Just 6 months from the first idea, Laura, Alejandra and Lorena (in the picture from the left) are now accepting orders for their journals from all across the world. Read how they jumped into the water to learn to swim.
Meet Alejandra from Mexico, Laura from Colombia and Lorena from Brazil – three amazing ladies who brought their entrepreneurial visions to life, whilst managing full-time careers and raising families (and one really dependent dog).
Their shared story traces back almost 5 years, beginning with a chance meeting between Alejandra and Lorena (do you remember Couchsurfing meetings?). Later, at a different event, Laura heard her native language spoken, and tracked the sound down to Alejandra. They became fast friends. But it was only last December when the idea of a journaling business came up, or rather, a creative business of any kind. At the very beginning, Laura simply liked the idea of being creative for her second income. She took a day-long course on how to publish books on Amazon, inviting Alejandra along. A week later, Lorena joined them with the idea of journals.
When we met for this interview, short five months later, they had published 8 different guided journals (including pregnancy, postpartum, gratitude, teen, travel, or wine journals) and two Brno-inspired notebooks, with a Moravian word of the day on each page. In the month it took us to publish this interview, they released another guided journal, for seniors. They’re selling them across the world, from Japan to the USA.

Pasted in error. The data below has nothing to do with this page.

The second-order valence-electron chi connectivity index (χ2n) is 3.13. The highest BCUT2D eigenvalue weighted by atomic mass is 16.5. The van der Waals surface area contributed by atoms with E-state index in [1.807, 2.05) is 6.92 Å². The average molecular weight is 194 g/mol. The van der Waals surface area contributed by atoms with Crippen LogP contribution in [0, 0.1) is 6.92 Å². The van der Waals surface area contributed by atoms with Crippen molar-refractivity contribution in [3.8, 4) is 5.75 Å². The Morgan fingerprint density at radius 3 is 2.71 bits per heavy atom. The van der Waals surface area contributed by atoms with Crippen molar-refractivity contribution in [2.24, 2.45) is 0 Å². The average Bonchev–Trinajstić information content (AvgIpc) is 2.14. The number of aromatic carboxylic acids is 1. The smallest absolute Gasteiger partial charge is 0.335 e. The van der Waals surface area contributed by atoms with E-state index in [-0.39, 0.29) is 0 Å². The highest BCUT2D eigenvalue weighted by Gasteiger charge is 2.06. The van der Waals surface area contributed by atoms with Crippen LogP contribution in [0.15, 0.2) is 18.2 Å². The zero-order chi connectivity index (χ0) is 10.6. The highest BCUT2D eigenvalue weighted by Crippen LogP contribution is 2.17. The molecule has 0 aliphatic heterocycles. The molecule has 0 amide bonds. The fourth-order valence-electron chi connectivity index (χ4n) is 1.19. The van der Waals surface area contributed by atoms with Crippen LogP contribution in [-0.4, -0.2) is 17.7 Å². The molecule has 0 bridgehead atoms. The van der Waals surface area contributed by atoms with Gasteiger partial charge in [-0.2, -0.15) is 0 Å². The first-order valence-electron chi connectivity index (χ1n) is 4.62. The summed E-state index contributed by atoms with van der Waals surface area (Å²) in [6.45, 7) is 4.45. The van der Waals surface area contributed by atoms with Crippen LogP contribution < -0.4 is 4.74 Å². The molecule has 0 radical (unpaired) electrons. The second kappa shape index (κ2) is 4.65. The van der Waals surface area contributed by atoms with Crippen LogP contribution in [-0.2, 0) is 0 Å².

Brno Expat Centre: That was an incredibly fast start. How did you manage to publish your first journals so quickly?
Laura: After a week of talking, we defined what we wanted to start with, and then we simply started creating. We didn’t investigate the market much and we just kind of jumped into the water.
Alejandra: It was pretty good timing because Lorena already had some content that she had been playing with for years and that she wanted to publish. It was just a matter of “let’s make it pretty and let’s publish.”
(Author’s note: The ladies are using Amazon’s print-on-demand program, which helped them publish and sell without high initial investment.)
And why journals?
Lorena: I’ve been journaling for 10 years. It’s been connected to many different journeys of my life, but the most important moment when I realised how much it changed me was after my miscarriage. I usually tend to talk things out, but the miscarriage I couldn’t. My therapist told me to write instead – all these emotions have to come out somehow. So, I started writing everything out. Now, I start my day by writing down 3 things that I am grateful for, and it literally reprograms my brain to see the beauty in things, to see the world differently.
Alejandra: The first journal we designed was the gratitude journal. It doesn’t mean that everything that is bad in your life is going to magically disappear, but it means that you can focus on the positive.
Do you have a business plan you’re following?
Laura: Not really, we’re just rolling with it, enjoying the flow.
Lorena: We don’t have a short-term plan defined, but we’ve just discussed our 10-year plan, during our last monthly wellness session.
Alejandra: These are our team-building sessions, where we always come up with new ideas.